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    Iganga-Mayuge demographic surveillance site in Uganda, showing health centers, drug shops and clinics, and community health workers in rural and urban areas.

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Use of Community Health Workers for Management of Malaria and Pneumonia in Urban and Rural Areas in Eastern Uganda

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  • Department of Health Policy, Planning and Management, and Department of Community Health and Behavioural Sciences Makerere University School of Public Health, Kampala, Uganda; Iganga–Mayuge Demographic Surveillance Site, Iganga, Uganda; African Field Epidemiology Network, Kampala, Uganda; Division of International Health, Department of Public Health Sciences, Karolinska Institutet, Stockholm, Sweden; Department of Pharmacy, Makerere University School of Health Sciences, Kampala, Uganda; Clinical Epidemiology Unit, Department of Medicine, Makerere University, Kampala, Uganda; Department of Paediatrics, Makerere University School of Medicine, Kampala, Uganda

Use of community health workers (CHWs) has been implemented the same way in urban and rural areas despite differences in availability of health providers and sociodemographic characteristics. A household survey was conducted in rural and urban areas in eastern Uganda, and all children who were febrile in the previous two weeks were assessed for their symptoms, treatment received at home, and when and where they first went for treatment. Rural children were more likely to use CHWs than urban children. Urban children received outside treatment more promptly, and used herbs at home less. Symptoms and proportion of children being taken out for treatment were similar. Children from the poorest households used CHWs less and private providers more than the middle quintiles. Drug shops and private clinics should be included in the community case management to cater for the poorest in rural areas and persons in urban areas.

Introduction

Malaria and pneumonia are among the main killers of children less than five years of age in low-income countries.1,2 One of the interventions to reduce child mortality that has been effective is the community management of malaria and pneumonia by using community health workers (CHWs).3,4 The World Health Organization recommended use CHWs at the community level for the management of malaria and pneumonia through community case management.5 The availability of alternative sources of quality care and medicines in nearby health facilities contribute to the care-seeking patterns of mothers of febrile children,6,7 and these are different between urban and rural areas. There are also underlying socioeconomic differences between rural and urban areas that make urban mothers behave differently towards febrile illnesses in children than rural mothers.8,9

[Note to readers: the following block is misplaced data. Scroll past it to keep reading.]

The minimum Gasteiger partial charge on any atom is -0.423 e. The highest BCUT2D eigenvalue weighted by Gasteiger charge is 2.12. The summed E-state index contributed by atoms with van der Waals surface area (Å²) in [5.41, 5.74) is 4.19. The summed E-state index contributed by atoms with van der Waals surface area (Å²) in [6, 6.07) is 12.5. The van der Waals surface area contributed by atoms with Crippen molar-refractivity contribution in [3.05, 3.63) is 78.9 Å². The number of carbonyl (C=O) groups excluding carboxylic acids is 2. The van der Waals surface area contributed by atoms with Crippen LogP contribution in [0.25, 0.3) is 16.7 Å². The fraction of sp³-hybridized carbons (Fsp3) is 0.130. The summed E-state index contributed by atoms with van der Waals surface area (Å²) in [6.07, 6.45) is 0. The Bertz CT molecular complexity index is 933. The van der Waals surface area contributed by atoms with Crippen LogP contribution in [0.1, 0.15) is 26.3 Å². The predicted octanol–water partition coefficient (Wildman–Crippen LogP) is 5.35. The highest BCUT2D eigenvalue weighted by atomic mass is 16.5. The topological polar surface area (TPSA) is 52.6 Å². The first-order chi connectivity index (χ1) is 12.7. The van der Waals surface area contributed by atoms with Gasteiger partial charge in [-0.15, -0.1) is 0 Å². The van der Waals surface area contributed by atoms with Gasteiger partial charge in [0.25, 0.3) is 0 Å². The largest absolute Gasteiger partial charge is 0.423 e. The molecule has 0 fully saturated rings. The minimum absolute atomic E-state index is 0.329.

Few studies have evaluated differences in use of CHWs between urban and rural areas. It is important that as community case management is implemented, an assessment is conducted on who is actually benefiting from the program in rural or urban areas and how CHWs are being used alongside other partners in health care provision. Therefore, we conducted a study that assessed these potential differences.

Materials and Methods

Study area.

A survey was conducted in the Iganga-Mayuge Demographic Surveillance Site (DSS) in eastern Uganda located approximately 115 km east of the capital Kampala. The DSS covered approximately 70,000 persons in 65 villages by the end of 2009. There were approximately 11,000 children less than five years of age. Within the geographic boundaries of the DSS is Iganga Hospital, a 100-bed general hospital located in the town of Iganga; six lower level government facilities, one of which is in Iganga; four non-governmental organization lower level health facilities, one of which is in Iganga; approximately 120 drug shops and private clinics mostly in the trading centers and Iganga; traditional healers; and 132 CHWs with at least two CHWs per village. Two large villages were allocated three CHWs. Twenty eight CHWs were in the urban area and 104 were in the rural area. The CHWs had been involved in community-based distribution of antimalarial drugs (arthemether–lumefantrine) and antibiotics (amoxicillin) in the DSS since December 2009. All CHWs were involved in distribution of antimalarial drugs but 58 of them also distributed amoxicillin. The health facilities, drug shops, and clinics in the DSS are shown in Figure 1.

Figure 1.
Figure 1.

Iganga-Mayuge demographic surveillance site in Uganda, showing health centers, drug shops and clinics, and community health workers in rural and urban areas.

Citation: The American Society of Tropical Medicine and Hygiene 87, 5_Suppl; 10.4269/ajtmh.2012.11-0732

Data collection.

Data were collected during the DSS round during February–June 2010. This was conducted by field assistants who work in the DSS during the regular update round. The field assistants collect the routine demographic data and data for studies that need information from all the households in the DSS. Field assistants had a minimum of secondary school education and were trained in data collection techniques and confidentiality. For the purpose of this study, they were trained on the purpose of the study and the research tool. The tool was translated into Lusoga, the local language, and pretested in the neighboring area just outside the DSS.